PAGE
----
Christmas Stocking: A Candy Cane at UNM-Taos.

By: Bill Whaley
18 December, 2019

I’ve just completed the fall semester, while teaching three classes (Eng. 1110, Eng. 1120, and Eng. 2210). About 50 out of 70 students finished the courses. I first taught at UNM for a single year in 1999, then resumed teaching at the Harwood campus of the extended university upper division in 2010. When that program ended in 2016, I started teaching lower division students at the Klauer UNM campus.

The biggest change at UNM I’ve noticed concerns how today’s staff of counselors, administrators, and faculty offer special assistance and help to every single student. At CASA, center for academic success and achievement, tutors assist any student who asks. Many of my students have benefited from assistance at the writing center.

Furthermore, the counselors consult with students to make sure they are taking courses that will lead to a useful certificate, degree or credits that will transfer to four-year colleges.

In my “Technical and Professional Communication” course, some students with four-year degrees have enrolled in order to pursue a new career. The art department includes students, professional artists sometimes, who have grown gray taking advantage of the studio’s facilities.

This spring on Tuesday evenings at 6 pm, I’ll be teaching a course called “advanced composition” in the catalog but, one-room-schoolhouse style, will focus on creative writing, fiction, nonfiction, the essay, or the stories you’re trying to finish. Come to Klauer and meet the next generation.

UNM-Taos Philosophy

The UNM Taos Branch is an active participant in the Alliance of Hispanic Serving Institution Educators (AHSIE). Last spring, I attended a conference in Riverside, California for AHSIE, where the UNM-Taos CEO Patrick Valdez, made a number of presentations, while standing next to other college presidents, who represented community colleges with 50 or 60 thousand students. The AHSIE philosophy states in so many words that “We meet our students where they are.”

In my classes this last semester, students reflected various backgrounds from Taos, New Mexico, the greater nation and world. Students in my introductory writing courses previously attended Public Schools, Charter Schools, Taos Pueblo Schools, Private schools, GED programs, Home Schools, dual enrollment (high school and college) programs, and “the school of hard knocks.”

Traditional college age students (18 to 22) in my classes were joined by non-traditional students in their 40s and 50s, all seeking an education, whether an associates’ degree or plan to continue on up the ladder in quest of Bachelors, Masters, and PhDs degrees. In effect, no matter the number of students present, whether twelve or twenty-five, I find myself teaching and editing, according to “where they are.” Hence I’ve begun teaching grammar, apparently an esoteric and little-known discipline.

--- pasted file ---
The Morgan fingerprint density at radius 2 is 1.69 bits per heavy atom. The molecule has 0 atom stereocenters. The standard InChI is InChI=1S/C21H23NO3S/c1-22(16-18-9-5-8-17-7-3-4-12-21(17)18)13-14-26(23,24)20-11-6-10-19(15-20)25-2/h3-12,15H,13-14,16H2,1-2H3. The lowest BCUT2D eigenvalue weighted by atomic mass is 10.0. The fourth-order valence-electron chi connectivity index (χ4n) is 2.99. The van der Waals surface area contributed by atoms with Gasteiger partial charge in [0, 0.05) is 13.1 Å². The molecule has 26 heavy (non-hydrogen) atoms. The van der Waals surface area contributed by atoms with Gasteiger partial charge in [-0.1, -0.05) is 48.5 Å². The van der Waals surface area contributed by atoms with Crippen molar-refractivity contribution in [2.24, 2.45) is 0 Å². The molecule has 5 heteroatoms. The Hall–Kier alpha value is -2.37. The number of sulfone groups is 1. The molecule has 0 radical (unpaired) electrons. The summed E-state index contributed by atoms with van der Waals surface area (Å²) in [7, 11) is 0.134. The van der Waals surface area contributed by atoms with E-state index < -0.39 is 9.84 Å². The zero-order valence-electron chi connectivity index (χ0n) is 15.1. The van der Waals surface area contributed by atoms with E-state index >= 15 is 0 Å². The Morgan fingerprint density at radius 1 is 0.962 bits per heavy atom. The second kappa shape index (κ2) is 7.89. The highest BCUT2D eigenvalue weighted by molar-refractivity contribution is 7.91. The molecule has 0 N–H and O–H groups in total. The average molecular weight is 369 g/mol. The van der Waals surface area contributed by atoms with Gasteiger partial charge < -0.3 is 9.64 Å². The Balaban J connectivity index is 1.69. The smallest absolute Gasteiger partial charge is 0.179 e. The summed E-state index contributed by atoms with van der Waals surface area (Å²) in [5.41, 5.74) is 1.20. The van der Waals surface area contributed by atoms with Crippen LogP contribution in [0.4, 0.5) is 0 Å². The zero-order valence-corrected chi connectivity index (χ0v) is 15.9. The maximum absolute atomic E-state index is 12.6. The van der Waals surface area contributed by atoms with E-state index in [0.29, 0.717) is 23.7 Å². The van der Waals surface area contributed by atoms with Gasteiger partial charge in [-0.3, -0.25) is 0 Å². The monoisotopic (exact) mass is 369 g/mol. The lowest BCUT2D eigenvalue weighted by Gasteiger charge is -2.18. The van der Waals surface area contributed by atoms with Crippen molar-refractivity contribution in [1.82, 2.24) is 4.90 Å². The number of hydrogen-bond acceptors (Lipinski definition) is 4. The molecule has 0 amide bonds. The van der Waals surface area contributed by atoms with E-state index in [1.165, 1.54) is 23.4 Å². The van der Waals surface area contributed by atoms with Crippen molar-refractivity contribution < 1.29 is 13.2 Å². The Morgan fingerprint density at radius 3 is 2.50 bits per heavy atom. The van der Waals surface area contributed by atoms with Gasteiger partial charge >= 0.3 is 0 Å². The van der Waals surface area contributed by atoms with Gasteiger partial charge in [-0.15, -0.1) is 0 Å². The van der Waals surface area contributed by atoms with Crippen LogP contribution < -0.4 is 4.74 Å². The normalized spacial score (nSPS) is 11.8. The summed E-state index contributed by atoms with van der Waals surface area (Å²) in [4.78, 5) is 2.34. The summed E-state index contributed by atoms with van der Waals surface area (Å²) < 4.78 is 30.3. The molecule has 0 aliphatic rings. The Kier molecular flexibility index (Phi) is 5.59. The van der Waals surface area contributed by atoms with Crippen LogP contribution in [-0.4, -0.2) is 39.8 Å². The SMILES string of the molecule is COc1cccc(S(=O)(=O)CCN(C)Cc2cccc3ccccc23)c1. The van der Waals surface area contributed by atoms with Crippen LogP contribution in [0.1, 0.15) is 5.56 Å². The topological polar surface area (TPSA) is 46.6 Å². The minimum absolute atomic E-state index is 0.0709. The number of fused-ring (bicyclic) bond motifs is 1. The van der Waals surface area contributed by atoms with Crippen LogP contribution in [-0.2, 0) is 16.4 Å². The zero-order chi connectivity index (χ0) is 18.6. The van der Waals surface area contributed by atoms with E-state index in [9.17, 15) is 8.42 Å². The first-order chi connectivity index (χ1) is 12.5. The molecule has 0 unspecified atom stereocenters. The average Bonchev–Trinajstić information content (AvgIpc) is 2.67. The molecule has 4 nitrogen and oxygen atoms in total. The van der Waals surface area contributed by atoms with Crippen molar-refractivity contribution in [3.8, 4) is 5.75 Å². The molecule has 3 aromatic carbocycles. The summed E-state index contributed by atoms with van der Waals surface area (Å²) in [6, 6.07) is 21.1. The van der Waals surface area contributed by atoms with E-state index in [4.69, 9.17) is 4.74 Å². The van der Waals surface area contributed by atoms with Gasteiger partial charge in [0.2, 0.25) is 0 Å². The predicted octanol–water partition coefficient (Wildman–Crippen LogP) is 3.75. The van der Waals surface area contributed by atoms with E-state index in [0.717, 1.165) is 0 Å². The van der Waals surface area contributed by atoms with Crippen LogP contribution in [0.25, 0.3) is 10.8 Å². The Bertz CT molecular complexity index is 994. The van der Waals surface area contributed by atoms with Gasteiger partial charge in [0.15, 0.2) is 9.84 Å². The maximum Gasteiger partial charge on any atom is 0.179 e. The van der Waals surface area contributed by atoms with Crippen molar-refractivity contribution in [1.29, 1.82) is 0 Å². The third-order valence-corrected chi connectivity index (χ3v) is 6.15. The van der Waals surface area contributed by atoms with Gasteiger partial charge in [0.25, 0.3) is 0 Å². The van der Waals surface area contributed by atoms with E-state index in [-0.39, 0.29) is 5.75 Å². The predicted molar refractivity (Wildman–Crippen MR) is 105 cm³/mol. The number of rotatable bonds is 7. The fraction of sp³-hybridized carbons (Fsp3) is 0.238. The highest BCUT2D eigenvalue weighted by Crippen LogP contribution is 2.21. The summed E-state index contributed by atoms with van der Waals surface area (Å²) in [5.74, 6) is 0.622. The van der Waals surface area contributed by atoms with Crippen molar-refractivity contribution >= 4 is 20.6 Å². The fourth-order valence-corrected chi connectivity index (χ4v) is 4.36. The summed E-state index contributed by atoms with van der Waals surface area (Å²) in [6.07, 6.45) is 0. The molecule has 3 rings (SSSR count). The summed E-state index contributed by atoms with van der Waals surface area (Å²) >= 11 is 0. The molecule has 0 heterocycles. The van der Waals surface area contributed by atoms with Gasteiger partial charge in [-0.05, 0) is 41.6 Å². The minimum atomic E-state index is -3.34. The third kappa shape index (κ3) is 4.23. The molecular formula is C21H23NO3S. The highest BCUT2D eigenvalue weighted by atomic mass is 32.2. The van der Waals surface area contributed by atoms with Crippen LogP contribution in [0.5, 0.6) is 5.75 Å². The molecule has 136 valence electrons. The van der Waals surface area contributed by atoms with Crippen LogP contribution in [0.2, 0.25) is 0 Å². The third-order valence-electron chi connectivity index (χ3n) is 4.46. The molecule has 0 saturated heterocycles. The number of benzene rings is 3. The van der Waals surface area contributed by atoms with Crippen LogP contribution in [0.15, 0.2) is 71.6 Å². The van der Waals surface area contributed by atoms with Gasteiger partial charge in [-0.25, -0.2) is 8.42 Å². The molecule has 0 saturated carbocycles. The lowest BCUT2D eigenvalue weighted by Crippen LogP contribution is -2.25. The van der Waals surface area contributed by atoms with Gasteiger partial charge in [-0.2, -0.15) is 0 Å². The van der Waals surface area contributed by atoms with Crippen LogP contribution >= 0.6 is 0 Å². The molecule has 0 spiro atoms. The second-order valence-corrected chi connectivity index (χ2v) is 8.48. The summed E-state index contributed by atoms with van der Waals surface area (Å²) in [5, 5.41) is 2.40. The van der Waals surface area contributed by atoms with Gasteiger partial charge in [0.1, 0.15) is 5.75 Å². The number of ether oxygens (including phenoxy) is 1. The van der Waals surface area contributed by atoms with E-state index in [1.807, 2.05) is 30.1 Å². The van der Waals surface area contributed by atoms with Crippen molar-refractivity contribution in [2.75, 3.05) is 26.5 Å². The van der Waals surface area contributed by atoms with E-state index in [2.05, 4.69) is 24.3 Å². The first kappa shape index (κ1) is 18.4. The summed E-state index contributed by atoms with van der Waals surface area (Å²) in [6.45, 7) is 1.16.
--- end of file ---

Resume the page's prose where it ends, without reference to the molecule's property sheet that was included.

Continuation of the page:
About 99% of my students say they don’t know much about nouns and verbs and can’t remember being exposed to grammar, if at all, except in grade school (or in response to the nun with ruler or the occasional parent or exceptional teacher). A retired UNM math teacher said he began math courses for years by teaching the multiplication tables. Just as an auto mechanic need know his wrenches, sockets, pistons, valves, and battery connections, so neophyte writers need to know their nouns and verbs and parts of speech.

Mostly, I emphasize “clarity” in prose for the purpose of “expository writing” in academia, based the book, Style: Ten Lessons in Clarity and Grace by Joseph Williams.

Williams emphasizes the way readers read and focuses on a number of principles like concision (delete meaningless words), sentences beginning with old and ending with new information for the sake of familiarity and transitions.

The Williams style requires a knowledge of grammar so you can find your subject nouns, active verbs, prepositional phrases et al, while omitting gerunds that lead to ambiguity and nominalizations (verbs turned into nouns) that lead to obscurity.

Though the English language is ridiculously complex, idiosyncratic, and irregular, a few rules of syntax do apply. Mostly grammar is driven by usage, so some ideas you learned no longer apply, like ending a sentence with the preposition to or the appropriate “which” or “that.”

Like the mechanic, who listens to the engine, students read aloud and listen to their prose. The ear is the best critic.

Initial submissions often begin awkwardly but gain clarity through multiple rewrites and revisions. The final results vary but can express graduate school equivalency or the elegant clarity of the born writer. As Williams says, if you follow a few basic principles, you can learn to write clearly.


The content, especially in the personal as opposed to academic essays, testify to the human condition in general and the changing mores of Taos specifically. I often read the work of students in the community whose relatives and neighbors I know. Most students work, so I learn much about la Familia, local business, the culture of the villages and neighborhoods, student interests, the environment, entertainment (bands I never heard of), hopes and dreams, as well as the tragedy and comedy of community. The classroom keeps me in touch.